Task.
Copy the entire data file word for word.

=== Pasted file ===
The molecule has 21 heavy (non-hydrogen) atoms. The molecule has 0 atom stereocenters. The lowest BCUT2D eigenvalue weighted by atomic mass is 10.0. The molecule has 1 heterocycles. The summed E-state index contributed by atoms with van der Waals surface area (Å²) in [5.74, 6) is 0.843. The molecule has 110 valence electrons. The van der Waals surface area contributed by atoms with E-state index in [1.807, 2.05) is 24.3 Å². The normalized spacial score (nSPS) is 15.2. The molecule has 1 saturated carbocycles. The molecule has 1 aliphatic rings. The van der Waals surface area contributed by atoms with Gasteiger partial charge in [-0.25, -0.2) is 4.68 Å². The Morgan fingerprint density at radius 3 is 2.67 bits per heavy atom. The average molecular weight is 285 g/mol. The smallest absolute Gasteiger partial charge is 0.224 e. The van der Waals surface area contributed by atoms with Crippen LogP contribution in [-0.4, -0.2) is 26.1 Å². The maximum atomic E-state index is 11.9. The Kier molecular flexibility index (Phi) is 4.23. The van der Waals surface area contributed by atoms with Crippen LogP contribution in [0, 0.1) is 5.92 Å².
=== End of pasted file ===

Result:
The molecule has 21 heavy (non-hydrogen) atoms. The molecule has 0 atom stereocenters. The lowest BCUT2D eigenvalue weighted by atomic mass is 10.0. The molecule has 1 heterocycles. The summed E-state index contributed by atoms with van der Waals surface area (Å²) in [5.74, 6) is 0.843. The molecule has 110 valence electrons. The van der Waals surface area contributed by atoms with E-state index in [1.807, 2.05) is 24.3 Å². The normalized spacial score (nSPS) is 15.2. The molecule has 1 saturated carbocycles. The molecule has 1 aliphatic rings. The van der Waals surface area contributed by atoms with Gasteiger partial charge in [-0.25, -0.2) is 4.68 Å². The Morgan fingerprint density at radius 3 is 2.67 bits per heavy atom. The average molecular weight is 285 g/mol. The smallest absolute Gasteiger partial charge is 0.224 e. The van der Waals surface area contributed by atoms with Crippen LogP contribution in [-0.4, -0.2) is 26.1 Å². The maximum atomic E-state index is 11.9. The Kier molecular flexibility index (Phi) is 4.23. The van der Waals surface area contributed by atoms with Crippen LogP contribution in [0, 0.1) is 5.92 Å².